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Eye On Boise

Ybarra highlights requests for anti-bullying programs, advanced opportunities, early literacy…

Idaho Superintendent of Public Instruction Sherri Ybarra answers questions from members of the Legislature's Joint Finance-Appropriations Committee on Thursday, Jan. 25, 2018, during the JFAC hearing on the state public schools budget for next year. (Betsy Z. Russell)
Idaho Superintendent of Public Instruction Sherri Ybarra answers questions from members of the Legislature's Joint Finance-Appropriations Committee on Thursday, Jan. 25, 2018, during the JFAC hearing on the state public schools budget for next year. (Betsy Z. Russell)

In addition to highlighting the teacher career ladder as her top request in the public school budget for next year, state schools Superintendent Sherri Ybarra is highlighting requests for anti-bullying programs under the Safe & Drug-Free Schools program; additional funding for advanced opportunities for students; investments into mastery-based learning; and additional focus on literacy proficiency for young students, among others.

Ybarra also pitched her proposal for increases in so-called discretionary funds to school districts – funds that local districts can decide how to spend, based on local needs, which can cover anything from electricity to books. Her proposal has two parts: A 3.1 percent increase, or $7.1 million, in discretionary funds to school districts; plus an additional $7.2 million increase in discretionary funds targeted to school districts’ increases in health insurance costs. Gov. Butch Otter hasn’t recommended funding for either item, saying he wants to wait until a revamp of the state’s distribution formula for school funding is completed in another year before considering any increase in discretionary funding to districts.

After completing her detailed presentation, Ybarra told lawmakers with a smile, “We’ve been swimming in a sea of numbers,” and offered to answer any questions. The first question, from Rep. Wendy Horman, R-Idaho Falls, sought details about a proposed increase in services to students with limited English proficiency. Rep. Melissa Wintrow, D-Boise, asked about utilizing social workers to serve students who “come to the classroom with complex needs,” and prefaced her question with this remark: “What a great presentation.” Senate Education Chairman Dean Mortimer, R-Idaho Falls, asked whether instruction in technology is keeping up with increases in technological equipment. Ybarra, in addition to answering, brought up members of her staff to provide detailed answers to the lawmakers' questions.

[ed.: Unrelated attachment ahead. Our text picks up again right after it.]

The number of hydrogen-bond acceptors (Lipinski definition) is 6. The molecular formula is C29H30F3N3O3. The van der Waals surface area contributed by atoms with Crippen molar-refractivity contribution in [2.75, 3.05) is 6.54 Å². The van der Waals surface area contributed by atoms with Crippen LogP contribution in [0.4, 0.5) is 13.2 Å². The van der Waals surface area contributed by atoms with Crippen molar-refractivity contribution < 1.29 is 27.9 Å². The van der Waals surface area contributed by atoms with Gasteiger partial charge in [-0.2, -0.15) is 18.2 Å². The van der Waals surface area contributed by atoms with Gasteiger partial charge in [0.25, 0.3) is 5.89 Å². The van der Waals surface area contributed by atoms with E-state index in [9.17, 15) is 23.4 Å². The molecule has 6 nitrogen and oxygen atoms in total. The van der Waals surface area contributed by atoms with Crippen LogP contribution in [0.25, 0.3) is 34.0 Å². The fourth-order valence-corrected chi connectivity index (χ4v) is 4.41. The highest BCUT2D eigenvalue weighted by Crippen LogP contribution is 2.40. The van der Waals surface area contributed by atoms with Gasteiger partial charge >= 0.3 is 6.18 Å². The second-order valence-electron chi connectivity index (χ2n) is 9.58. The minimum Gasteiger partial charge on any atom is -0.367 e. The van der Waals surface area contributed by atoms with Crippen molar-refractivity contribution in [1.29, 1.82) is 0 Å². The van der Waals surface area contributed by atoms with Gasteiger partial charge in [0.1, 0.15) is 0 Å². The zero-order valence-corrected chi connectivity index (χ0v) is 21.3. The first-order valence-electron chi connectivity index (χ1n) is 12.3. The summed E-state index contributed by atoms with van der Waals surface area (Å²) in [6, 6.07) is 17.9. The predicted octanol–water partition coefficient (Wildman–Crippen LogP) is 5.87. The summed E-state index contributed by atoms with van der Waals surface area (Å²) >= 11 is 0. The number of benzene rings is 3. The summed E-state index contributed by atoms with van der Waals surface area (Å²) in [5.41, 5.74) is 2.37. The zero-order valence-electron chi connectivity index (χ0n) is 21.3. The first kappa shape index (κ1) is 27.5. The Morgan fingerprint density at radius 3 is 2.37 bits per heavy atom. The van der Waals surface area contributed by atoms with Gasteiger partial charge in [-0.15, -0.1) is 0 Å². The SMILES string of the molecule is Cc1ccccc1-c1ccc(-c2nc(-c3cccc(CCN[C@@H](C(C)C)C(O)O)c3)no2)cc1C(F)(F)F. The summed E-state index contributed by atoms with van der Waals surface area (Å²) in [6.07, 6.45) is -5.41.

Other lawmakers asking questions included Rep. Steve Miller, R-Fairfield; and Sens. Abby Lee, R-Fruitland, and Mary Souza, R-Coeur d’Alene. When the questions ended, Ybarra said thanked the committee “for really paying attention and for your support.” She noted that her staff is available to answer any additional questions. “I appreciate your support, and am looking forward to another great year,” Ybarra said.

Sen. Shawn Keough, R-Sandpoint, JFAC co-chair, told Ybarra, “We appreciate you being here and walking us through your budget, and appreciate your leadership in working with our kids, who are our future.” With that, JFAC took a 15-minute break, after which it’ll hear from Ybarra on her budget request for the office of the state superintendent; and from Brian Darcy, administrator of Idaho Educational Services for the Deaf and Blind.



Betsy Z. Russell
Betsy Z. Russell joined The Spokesman-Review in 1991. She currently is a reporter in the Boise Bureau covering Idaho state government and politics, and other news from Idaho's state capital.

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